There are essentially two things you need to know about 300: It's extremely violent, and it's unlike anything you've seen before.
The first point should come as little surprise for a movie about the Greco-Persian Wars, specifically The Battle of Thermopylae in 480 BC. According to history, King Xerxes (yep, the same guy who takes Esther to be queen in the Bible) launched a massive campaign against Greece with an army that most claim to have numbered in the hundreds of thousands—some even say the millions. Many states were easily conquered by Persia's might, and Sparta seemed poised to fall next.
Not if King Leonidas could help it. Sparta was a militaristic state, reputed for its disciplined warriors—the special-ops forces of their time. As the film tells it, nationalistic pride drove Leonidas to refuse Xerxes' demand for submission. However, despite his requests to dispatch the combined Greek army for retaliation, the local priests and their oracle refused, apparently because of a religious festival—Sparta's equivalent to the Sabbath. As Leonidas asks in the film, what must a king do to save the very city whose laws demand he do nothing?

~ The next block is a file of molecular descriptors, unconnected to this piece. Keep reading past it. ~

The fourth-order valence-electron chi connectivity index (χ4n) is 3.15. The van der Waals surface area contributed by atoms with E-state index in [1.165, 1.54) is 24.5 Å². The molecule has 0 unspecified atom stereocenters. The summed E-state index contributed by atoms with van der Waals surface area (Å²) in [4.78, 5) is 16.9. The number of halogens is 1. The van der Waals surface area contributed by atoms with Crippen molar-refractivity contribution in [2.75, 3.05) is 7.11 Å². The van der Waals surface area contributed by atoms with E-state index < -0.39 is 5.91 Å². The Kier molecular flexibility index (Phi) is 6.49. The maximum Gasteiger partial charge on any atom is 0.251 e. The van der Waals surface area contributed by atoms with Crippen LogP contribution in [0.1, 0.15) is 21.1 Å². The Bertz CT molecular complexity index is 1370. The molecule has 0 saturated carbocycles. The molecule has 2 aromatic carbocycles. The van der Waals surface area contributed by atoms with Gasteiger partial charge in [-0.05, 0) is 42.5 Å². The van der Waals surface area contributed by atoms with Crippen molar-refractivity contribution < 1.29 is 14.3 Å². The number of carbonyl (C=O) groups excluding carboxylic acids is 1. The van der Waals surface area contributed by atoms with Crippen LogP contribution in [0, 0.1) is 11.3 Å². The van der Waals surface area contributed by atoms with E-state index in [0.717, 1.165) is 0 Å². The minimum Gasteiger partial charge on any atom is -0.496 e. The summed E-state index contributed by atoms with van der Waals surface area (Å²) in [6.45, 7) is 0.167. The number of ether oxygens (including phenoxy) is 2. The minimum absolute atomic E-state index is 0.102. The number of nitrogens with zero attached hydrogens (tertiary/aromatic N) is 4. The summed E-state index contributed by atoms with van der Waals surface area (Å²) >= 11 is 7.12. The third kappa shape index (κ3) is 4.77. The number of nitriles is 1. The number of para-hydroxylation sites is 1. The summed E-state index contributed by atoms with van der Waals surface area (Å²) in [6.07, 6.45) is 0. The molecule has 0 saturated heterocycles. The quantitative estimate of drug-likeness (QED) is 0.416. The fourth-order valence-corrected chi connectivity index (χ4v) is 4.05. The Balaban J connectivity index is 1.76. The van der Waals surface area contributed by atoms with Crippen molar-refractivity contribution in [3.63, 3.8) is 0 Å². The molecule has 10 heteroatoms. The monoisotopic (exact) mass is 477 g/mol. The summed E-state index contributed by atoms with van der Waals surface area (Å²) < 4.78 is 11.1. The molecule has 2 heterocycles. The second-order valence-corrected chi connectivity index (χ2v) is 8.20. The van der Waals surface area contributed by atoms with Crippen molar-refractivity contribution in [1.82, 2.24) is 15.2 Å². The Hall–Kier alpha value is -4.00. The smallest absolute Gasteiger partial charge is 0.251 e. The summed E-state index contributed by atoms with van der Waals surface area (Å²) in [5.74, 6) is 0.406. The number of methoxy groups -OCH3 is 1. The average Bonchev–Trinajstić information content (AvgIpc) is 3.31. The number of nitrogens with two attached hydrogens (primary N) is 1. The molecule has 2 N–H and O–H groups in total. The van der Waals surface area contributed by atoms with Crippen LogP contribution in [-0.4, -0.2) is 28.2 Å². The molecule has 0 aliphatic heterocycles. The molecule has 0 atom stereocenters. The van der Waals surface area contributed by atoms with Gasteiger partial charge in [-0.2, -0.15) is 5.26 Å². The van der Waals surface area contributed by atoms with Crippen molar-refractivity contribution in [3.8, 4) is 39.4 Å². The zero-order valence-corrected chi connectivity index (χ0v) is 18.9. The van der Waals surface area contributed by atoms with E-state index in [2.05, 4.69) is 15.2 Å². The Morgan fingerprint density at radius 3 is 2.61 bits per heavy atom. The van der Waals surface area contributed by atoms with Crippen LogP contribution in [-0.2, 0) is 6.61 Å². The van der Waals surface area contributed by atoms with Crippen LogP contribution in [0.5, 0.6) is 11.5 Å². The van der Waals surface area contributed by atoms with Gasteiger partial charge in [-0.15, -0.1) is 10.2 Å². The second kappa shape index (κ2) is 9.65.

With defiant loyalty to his country and firm convictions bordering on madness, Leonidas rallied together all he could muster: a small detachment of his 300 finest warriors, plus a small army of less experienced Greeks willing to participate. Those odds seem suicidal, yet the fiercely courageous Spartans managed to wipe out wave after wave of stunned Persian soldiers at a strategic mountain pass, with hope that reinforcements might eventually arrive.